One of the unique features of the Eastern Enlargement, he pointed out, is that observers can start at the west end and work their way east and see how the homes were added chronologically.
"It's pretty cut-and-dried as you go along," Warner offered.
The presence of bigger, more stylish homes along East Washington Street is indicative of "some of your more affluent folks living along there," Warner said.
He noted that the former Mace Aker residence at 3 Bloomington St. was built and originally occupied by the architect of the second Putnam County Courthouse (the third one, incidentally, is currently the community centerpiece).
An 1887 Italianate home at 429 E. Anderson St., right along the street being restructured as a gateway to DePauw University, is another of Warner's local favorites.
"I love this house," he said as a slide of the home was projected on the museum wall.
Another nearby house he praised profusely was a residence across the street at 513 E. Anderson St.
"It has got all the bells and whistles of the period (including what appear to be original windows)," Warner commented. "I was really surprised to see that."
The home at 511 E. Washington St., known as the Cole House, also captured the interest of Warner and HPS President Phil Gick.
Only the ground floor remains of the original three-story Victorian home of the north side of Washington Street, just east of Bloomington Street.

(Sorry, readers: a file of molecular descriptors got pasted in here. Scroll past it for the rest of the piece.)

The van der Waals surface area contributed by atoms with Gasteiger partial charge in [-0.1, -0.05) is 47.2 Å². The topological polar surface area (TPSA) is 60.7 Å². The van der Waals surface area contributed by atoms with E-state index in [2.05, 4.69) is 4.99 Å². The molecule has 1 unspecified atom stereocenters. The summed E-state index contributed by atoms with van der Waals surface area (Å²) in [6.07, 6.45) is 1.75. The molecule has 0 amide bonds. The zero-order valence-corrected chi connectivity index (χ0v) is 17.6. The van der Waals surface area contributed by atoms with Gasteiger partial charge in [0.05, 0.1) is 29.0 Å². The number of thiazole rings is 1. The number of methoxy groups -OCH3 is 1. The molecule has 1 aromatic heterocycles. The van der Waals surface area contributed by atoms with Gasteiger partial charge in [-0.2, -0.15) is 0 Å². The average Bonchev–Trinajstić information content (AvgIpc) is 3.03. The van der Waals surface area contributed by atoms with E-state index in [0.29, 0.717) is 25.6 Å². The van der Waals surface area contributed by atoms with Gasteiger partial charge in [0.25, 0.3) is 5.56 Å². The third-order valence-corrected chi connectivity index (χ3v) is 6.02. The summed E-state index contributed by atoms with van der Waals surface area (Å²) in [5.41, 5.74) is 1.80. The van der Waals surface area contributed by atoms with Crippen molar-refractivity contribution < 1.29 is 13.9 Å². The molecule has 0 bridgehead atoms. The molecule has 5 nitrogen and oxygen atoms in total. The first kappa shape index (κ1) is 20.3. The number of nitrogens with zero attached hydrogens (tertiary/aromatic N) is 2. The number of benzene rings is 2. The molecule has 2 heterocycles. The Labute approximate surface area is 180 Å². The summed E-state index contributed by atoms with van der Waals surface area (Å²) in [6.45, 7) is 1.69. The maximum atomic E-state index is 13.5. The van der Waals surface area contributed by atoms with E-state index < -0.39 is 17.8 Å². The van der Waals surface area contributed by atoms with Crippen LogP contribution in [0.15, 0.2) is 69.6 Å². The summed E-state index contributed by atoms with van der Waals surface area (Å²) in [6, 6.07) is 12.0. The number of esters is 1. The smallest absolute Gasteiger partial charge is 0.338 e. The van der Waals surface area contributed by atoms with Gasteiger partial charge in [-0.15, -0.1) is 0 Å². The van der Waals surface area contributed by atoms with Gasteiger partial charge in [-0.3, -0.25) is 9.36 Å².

"It has had some trauma," Warner allowed, admitting the house confused him originally. "I thought, 'Wait, somebody's stolen the top two floors.'"
Gick, meanwhile, said he shows the house in three separate versions during talks and tours, pointing out that the Victorian home once had Greek columns.
"Those columns are out on the Thad Jones house down next to Putnam County Hospital," offered local historian Jinsie Bingham from the audience.
The third historic district, Northwood, is the area north of Franklin Street and south of Shadowlawn Avenue between (and including) Northwood Boulevard on the west and Arlington Street on the east.
Platted in 1920, the property was mostly part of a single farm and represented the first development of its kind in Putnam County, Warner said.
He contends that Northwood represents the influence of C. M. Robinson, a noted landscape architect whose "City Beautiful" design was advanced by the popular 1903 book "Civic Art."
"The idea is you don't just draw lines and start platting houses," Warner said.
Instead, the movement urges the use of the rolling landscape to create a unique neighborhood.
"You use what's there instead of your bulldozer," Warner said, noting that no high fences or above-ground utilities are allowed in such subdivisions.
"Obviously somebody involved (in developing Northwood) used Robinson's principles," Warner said, noting the neighborhood reminds him of the Fall Creek area north of downtown Indianapolis.
Among the Northwood homes he pointed out as unique was one at 312 Greenwood Ave., which he said was built by a building trades class at the high school.
Showing a slide of the home, Warner said, "It looks exactly the same. The only difference is the size of the bushes in this picture."
He also pointed to 600 Ridge Ave. as the "largest and first house built" in the neighborhood and 612 Highwood as an interesting example of Tudor Revival.
The Cape Cod-style homes along the south end of North Arlington Street, Warner said, are "evidence of the evolution of the district."
HPS President Gick reminded the organization that the process resulting in the three historic district designations "was almost a three-year effort."